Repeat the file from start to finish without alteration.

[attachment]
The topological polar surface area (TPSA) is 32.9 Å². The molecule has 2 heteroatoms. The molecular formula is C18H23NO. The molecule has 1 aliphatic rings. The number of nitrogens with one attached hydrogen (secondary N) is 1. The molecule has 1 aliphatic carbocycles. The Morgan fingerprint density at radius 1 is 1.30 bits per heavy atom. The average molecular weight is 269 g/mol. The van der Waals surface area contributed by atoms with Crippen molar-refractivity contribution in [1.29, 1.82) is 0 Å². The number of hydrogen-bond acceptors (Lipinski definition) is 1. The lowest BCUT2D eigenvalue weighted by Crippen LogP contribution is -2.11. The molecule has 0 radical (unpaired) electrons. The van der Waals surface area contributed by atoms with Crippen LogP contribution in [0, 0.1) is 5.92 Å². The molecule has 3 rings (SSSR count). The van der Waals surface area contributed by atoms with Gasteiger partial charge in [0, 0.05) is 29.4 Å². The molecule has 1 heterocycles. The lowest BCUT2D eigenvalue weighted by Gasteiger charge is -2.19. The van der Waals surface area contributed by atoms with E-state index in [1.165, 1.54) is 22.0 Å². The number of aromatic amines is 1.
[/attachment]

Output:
The topological polar surface area (TPSA) is 32.9 Å². The molecule has 2 heteroatoms. The molecular formula is C18H23NO. The molecule has 1 aliphatic rings. The number of nitrogens with one attached hydrogen (secondary N) is 1. The molecule has 1 aliphatic carbocycles. The Morgan fingerprint density at radius 1 is 1.30 bits per heavy atom. The average molecular weight is 269 g/mol. The van der Waals surface area contributed by atoms with Crippen molar-refractivity contribution in [1.29, 1.82) is 0 Å². The number of hydrogen-bond acceptors (Lipinski definition) is 1. The lowest BCUT2D eigenvalue weighted by Crippen LogP contribution is -2.11. The molecule has 0 radical (unpaired) electrons. The van der Waals surface area contributed by atoms with Crippen LogP contribution in [0, 0.1) is 5.92 Å². The molecule has 3 rings (SSSR count). The van der Waals surface area contributed by atoms with Gasteiger partial charge in [0, 0.05) is 29.4 Å². The molecule has 1 heterocycles. The lowest BCUT2D eigenvalue weighted by Gasteiger charge is -2.19. The van der Waals surface area contributed by atoms with E-state index in [1.165, 1.54) is 22.0 Å². The number of aromatic amines is 1.